The number of dangerous offender cases appears to be on the rise in Nova Scotia.
The designation, which applies to some of the most violent and dangerous criminals, has only been used 17 times since the offence was created in 1978. Right now, there are as many as ten dangerous offender cases either just resolved or making their way through the Nova Scotia justice system.
"The courts have in the past used the expression the worst of the worst," said Senior Crown Attorney Paul Carver.
"It is, perhaps, an inartful expression but it tends to capture what it is that you're doing."
He said prosecutors ask many questions before moving ahead.
"Who are these people before the courts? How many times have they been there before? How many victims are there in their past? And do they rise to the level where you're saying you're so convinced, based on what they've done, that they are absolutely going to do it again and it has to be stopped."
Paul Carver is an expert on dangerous offenders. He gained some of that expertise prosecuting William Shrubsall, who was declared a dangerous offender in 2001. Shrubsall committed a series of violent attacks on women in the Halifax area. He arrived in Nova Scotia after serving time for killing his own mother with a baseball bat.
"Mr Shrubsall, anybody over 25 might know the name," Carver said. "But certainly when those offences were being committed in the late 90s, it was the subject of intense local, some national and some international media attention. So, yes, these people would be quite well-known, these names would be quite well-known to the public."
Some of the other dangerous offender cases either just resolved or now making their way through the Nova Scotia justice system include:
- Michael Derrick Robicheau who was declared a dangerous offender this past July. He was convicted for a vicious attack on a woman working alone on the night shift at a Dartmouth gas station. That happened in the summer of 2007. His case took six years to make it through the system.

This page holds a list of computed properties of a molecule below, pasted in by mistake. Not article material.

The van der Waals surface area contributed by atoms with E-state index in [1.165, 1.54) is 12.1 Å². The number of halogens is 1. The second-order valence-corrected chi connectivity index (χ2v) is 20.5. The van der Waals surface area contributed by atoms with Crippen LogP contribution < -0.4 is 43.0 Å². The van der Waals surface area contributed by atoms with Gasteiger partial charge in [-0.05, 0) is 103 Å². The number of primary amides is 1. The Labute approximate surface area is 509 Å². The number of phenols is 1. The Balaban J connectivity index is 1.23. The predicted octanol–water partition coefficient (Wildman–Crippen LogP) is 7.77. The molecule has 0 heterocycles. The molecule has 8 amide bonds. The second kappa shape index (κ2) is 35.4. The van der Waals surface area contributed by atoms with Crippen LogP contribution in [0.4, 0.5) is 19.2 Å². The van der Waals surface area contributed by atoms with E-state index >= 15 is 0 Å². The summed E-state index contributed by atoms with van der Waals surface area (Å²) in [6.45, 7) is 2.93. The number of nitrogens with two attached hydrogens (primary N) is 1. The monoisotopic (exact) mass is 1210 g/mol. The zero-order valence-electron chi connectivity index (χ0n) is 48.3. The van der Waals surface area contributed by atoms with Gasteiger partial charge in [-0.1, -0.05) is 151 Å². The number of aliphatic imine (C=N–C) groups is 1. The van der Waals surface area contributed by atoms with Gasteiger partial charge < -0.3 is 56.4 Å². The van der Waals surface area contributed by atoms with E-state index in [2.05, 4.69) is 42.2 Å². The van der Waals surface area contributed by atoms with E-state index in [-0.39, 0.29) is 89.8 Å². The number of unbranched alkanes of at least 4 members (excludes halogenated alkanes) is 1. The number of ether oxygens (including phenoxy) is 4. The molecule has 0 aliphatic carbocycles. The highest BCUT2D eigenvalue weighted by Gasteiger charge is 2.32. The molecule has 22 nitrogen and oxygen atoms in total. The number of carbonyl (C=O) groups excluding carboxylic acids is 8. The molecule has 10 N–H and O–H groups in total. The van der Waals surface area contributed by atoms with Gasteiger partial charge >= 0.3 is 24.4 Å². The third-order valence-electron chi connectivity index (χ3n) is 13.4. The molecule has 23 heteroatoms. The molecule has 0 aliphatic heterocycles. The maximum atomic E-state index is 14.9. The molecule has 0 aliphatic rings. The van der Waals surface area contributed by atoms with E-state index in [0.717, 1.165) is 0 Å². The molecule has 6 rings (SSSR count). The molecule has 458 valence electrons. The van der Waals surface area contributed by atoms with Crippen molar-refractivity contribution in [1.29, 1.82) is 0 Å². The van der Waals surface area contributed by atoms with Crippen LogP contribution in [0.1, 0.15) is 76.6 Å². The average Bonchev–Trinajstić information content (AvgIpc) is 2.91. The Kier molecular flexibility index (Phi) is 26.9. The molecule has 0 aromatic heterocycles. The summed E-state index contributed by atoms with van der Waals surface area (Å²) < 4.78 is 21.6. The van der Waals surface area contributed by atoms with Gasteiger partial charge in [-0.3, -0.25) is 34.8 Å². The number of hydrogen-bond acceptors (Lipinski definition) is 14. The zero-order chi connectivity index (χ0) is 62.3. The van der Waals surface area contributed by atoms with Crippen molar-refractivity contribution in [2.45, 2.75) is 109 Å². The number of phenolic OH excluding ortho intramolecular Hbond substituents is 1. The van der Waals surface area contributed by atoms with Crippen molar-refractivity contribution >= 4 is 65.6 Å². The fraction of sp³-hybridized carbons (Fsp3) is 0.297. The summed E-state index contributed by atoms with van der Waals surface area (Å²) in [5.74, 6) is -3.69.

- Gordon Frank Nickerson is facing a dangerous offender hearing in provincial court in Kentville. He admitted to kidnapping a woman and her mother in Wedgeport, N.S. in February 2012. He sexually assaulted and assaulted them before driving with them towards Halifax. They were able to overpower him and escape in New Minas. In 2006, Nickerson was convicted of kidnapping and sexually assaulting a woman in British Columbia in a case with many similarities to his Nova Scotia crimes.
- Lloyd Eugene Bailey is currently fighting a dangerous offender designation in Nova Scotia Supreme Court in Halifax. He's been convicted of a series of brutal sexual assaults against women. The crown wrapped up its case against Bailey in February. Bailey is now trying to build a defence, having fired four lawyers during the course of his hearing.
- Robert Thomas Crowe is also facing a dangerous offender hearing in a Halifax courtroom. He was convicted for attacking a woman in Dartmouth in 2010.
Cases must meet set criteria before prosecutors can consider dangerous offender applications.
The person must be convicted of a serious personal injury offence.
"So for example an aggravated assault with a bat or a knife, something of that nature, would meet that definition," Carver said. "But a simple assault, even if it rose to the level of being serious, short of bodily harm but was still a serious assault would not, because you can't be sentenced to more than ten years for a simple assault - even though it involved violence."
"The other component to serious personal injury offence is a sexual offence. If you've been convicted of a sexual assault, sexual assault causing bodily harm, aggravated sexual assault, that is automatically defined as a serious personal injury offence."
Dangerous offender hearings are long and complicated and can stretch months, or even years after a person is convicted of a crime.
"Forensic psychiatric evidence is not brief," Carver said. "It can take days to put before the court. So even a short hearing can be as long as two weeks. If the facts on which the experts have relied are in dispute, then the crown is obliged to prove them."
According to statistics from Corrections Canada, only 579 people have been designated dangerous offenders in the period from 1978, when the legislation was created, to April, 2012, when the latest figures were calculated.
But as Paul Carver points out, there were designations before the current legislation existed.
"If they're not making any progress," Carver said. "Then dangerous offenders could find themselves in prison for the rest of their lives. I think the last statistics that I'm aware of showed that there are even some offenders declared under very old legislation from the 1970s and 1960s are still in prison."
Of the 579 offenders in that 34 year period, 486 are still in the system. They make up only three per cent of the general prison population. Only two women have been designated dangerous offenders.